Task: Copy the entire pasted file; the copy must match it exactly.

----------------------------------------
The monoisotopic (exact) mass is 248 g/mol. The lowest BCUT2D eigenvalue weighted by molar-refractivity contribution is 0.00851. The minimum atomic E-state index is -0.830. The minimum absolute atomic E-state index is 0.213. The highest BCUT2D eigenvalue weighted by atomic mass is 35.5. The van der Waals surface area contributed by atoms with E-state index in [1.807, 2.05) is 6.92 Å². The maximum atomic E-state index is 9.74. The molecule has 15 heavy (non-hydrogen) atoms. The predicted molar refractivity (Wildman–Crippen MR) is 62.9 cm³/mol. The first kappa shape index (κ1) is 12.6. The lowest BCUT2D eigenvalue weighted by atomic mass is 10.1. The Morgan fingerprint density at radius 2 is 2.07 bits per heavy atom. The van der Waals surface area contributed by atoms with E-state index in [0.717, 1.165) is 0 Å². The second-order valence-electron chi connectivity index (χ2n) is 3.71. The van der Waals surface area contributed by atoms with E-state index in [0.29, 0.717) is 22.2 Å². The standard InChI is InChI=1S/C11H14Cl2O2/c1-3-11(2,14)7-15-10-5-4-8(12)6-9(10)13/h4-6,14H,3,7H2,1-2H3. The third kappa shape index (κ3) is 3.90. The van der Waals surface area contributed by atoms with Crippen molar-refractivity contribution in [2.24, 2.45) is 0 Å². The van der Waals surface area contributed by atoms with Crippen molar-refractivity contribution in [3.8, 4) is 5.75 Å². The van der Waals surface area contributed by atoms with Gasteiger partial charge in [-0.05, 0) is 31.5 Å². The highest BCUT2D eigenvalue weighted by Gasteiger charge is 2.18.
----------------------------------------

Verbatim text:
The monoisotopic (exact) mass is 248 g/mol. The lowest BCUT2D eigenvalue weighted by molar-refractivity contribution is 0.00851. The minimum atomic E-state index is -0.830. The minimum absolute atomic E-state index is 0.213. The highest BCUT2D eigenvalue weighted by atomic mass is 35.5. The van der Waals surface area contributed by atoms with E-state index in [1.807, 2.05) is 6.92 Å². The maximum atomic E-state index is 9.74. The molecule has 15 heavy (non-hydrogen) atoms. The predicted molar refractivity (Wildman–Crippen MR) is 62.9 cm³/mol. The first kappa shape index (κ1) is 12.6. The lowest BCUT2D eigenvalue weighted by atomic mass is 10.1. The Morgan fingerprint density at radius 2 is 2.07 bits per heavy atom. The van der Waals surface area contributed by atoms with E-state index in [0.717, 1.165) is 0 Å². The second-order valence-electron chi connectivity index (χ2n) is 3.71. The van der Waals surface area contributed by atoms with E-state index in [0.29, 0.717) is 22.2 Å². The standard InChI is InChI=1S/C11H14Cl2O2/c1-3-11(2,14)7-15-10-5-4-8(12)6-9(10)13/h4-6,14H,3,7H2,1-2H3. The third kappa shape index (κ3) is 3.90. The van der Waals surface area contributed by atoms with Crippen molar-refractivity contribution in [2.24, 2.45) is 0 Å². The van der Waals surface area contributed by atoms with Crippen molar-refractivity contribution in [3.8, 4) is 5.75 Å². The van der Waals surface area contributed by atoms with Gasteiger partial charge in [-0.05, 0) is 31.5 Å². The highest BCUT2D eigenvalue weighted by Gasteiger charge is 2.18.